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Building Brokered LOB WinRT App's, a Quick Guide and a Few Tips to Help You Keep Your Hair

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Building Brokered LOB WinRT App's, a Quick Guide and a Few Tips to Help You Keep Your Hair

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Diederik Krols - Building Enterprise apps using Brokered Windows Runtime Components

This article shows step by step how to connect a side-loaded modern app to a legacy component via the “Brokered Windows Runtime Components for Side-Loaded applications” feature. This feature comes with Windows 8.1 Update and allows Modern apps to break outside the AppContainer and connect to desktop components such as legacy .NET class libraries. This gives the side-loaded app direct access to native platform capabilities, including COM Interop and P/Invoke. For a detailed introduction I would encourage you to take a look at this Build 2014 session by @devhawk and read this MSDN white paper. A Brokered Windows Runtime Component is a new type of component that bridges the technology gap between the Windows Runtime and the .NET world. It allows you to write a touch optimized modern Store app against legacy components that sit on the same desktop. As an example I created a legacy application with a data access layer DLL that uses SQL Server Express and Linq-to-SQL, and a Windows forms executable:

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I tried for a couple of hours to build and link the necessary components the manual way, as explained in the White Paper. But I’m not really skilled in building Runtime Components, and the last time I saw the internals of a C++ project was a very long time ago in a galaxy far away. When I was about to give up, the Brokered WinRT Component Project Templates for Visual Studio were released. And this is what happened then:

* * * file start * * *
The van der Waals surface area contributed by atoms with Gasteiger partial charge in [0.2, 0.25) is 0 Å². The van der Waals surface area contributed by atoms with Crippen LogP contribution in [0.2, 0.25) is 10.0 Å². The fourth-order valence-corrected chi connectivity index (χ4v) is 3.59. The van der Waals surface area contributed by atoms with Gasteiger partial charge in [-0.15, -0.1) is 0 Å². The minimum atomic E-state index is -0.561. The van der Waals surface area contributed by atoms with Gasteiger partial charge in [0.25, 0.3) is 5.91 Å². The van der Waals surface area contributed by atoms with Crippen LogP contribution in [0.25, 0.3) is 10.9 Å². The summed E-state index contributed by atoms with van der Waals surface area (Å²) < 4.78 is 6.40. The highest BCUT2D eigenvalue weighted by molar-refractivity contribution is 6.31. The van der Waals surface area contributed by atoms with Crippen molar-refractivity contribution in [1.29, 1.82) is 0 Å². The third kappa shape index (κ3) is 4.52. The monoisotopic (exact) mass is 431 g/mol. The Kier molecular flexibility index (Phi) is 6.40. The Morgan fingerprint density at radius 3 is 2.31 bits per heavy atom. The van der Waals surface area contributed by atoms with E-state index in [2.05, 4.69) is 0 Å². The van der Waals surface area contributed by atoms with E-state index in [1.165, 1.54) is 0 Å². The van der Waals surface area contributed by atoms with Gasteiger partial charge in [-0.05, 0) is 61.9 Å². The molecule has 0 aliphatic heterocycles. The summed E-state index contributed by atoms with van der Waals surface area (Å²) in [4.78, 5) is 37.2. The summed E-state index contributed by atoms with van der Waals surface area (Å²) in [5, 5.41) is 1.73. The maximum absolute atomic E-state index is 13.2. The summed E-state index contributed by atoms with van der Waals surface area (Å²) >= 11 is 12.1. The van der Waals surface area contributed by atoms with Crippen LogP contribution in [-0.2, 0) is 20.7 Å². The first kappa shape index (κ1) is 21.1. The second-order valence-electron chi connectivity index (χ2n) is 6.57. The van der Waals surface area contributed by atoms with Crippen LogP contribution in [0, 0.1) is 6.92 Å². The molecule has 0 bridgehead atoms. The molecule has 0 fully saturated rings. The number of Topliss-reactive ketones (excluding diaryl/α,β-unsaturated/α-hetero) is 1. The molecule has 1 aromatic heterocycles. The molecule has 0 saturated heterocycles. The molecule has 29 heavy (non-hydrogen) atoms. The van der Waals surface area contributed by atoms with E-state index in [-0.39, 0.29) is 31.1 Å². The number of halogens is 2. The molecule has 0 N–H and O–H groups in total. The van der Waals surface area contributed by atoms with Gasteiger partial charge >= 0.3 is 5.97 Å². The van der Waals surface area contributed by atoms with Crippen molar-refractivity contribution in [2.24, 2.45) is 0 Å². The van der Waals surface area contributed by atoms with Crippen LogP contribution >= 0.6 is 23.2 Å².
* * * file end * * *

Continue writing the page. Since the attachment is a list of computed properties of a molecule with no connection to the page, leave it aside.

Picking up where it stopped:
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The side-loaded app can not directly talk to the Brokered Component since it’s targeting a different framework family. The following happens when you try this out:

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There needs to be a so called Brokered ProxySub in between the Modern app and the Brokered Windows Runtime Component. Fortunately there is a template for this:

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If you run the app now, it still goes wrong:

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You have to make sure that ...

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Brokered Windows Runtime Components will enable the development of a new breed of corporate line-of-business apps: touch-first modern apps that are connected to existing enterprise data and processes.

Here’s the sample app, it was written with Visual Studio 2013 Update 2 (RC) for Windows 8.1 Update. If you want to play with it, don’t forget to run as Adminstrator and change the path in the app’s manifest:

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As I've whined before (um... yesterday I think), there still needs to be allot done to help make Modern App's truly viable in the LOB world, but this is still one good step toward making a Modern LOB app workable. No one really wants to HAVE to rewrite our entire LOB stack (okay, we, dev's, usually want to rewrite it, but not to have to... ;). Re-use is good and this will help us do that. Now to see how it fares in the real world.

Related Past Post XRef: 
LOB help in the WinRT world - "Brokered WinRT Component Project Templates"

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Published at DZone with permission of Greg Duncan, DZone MVB. See the original article here.

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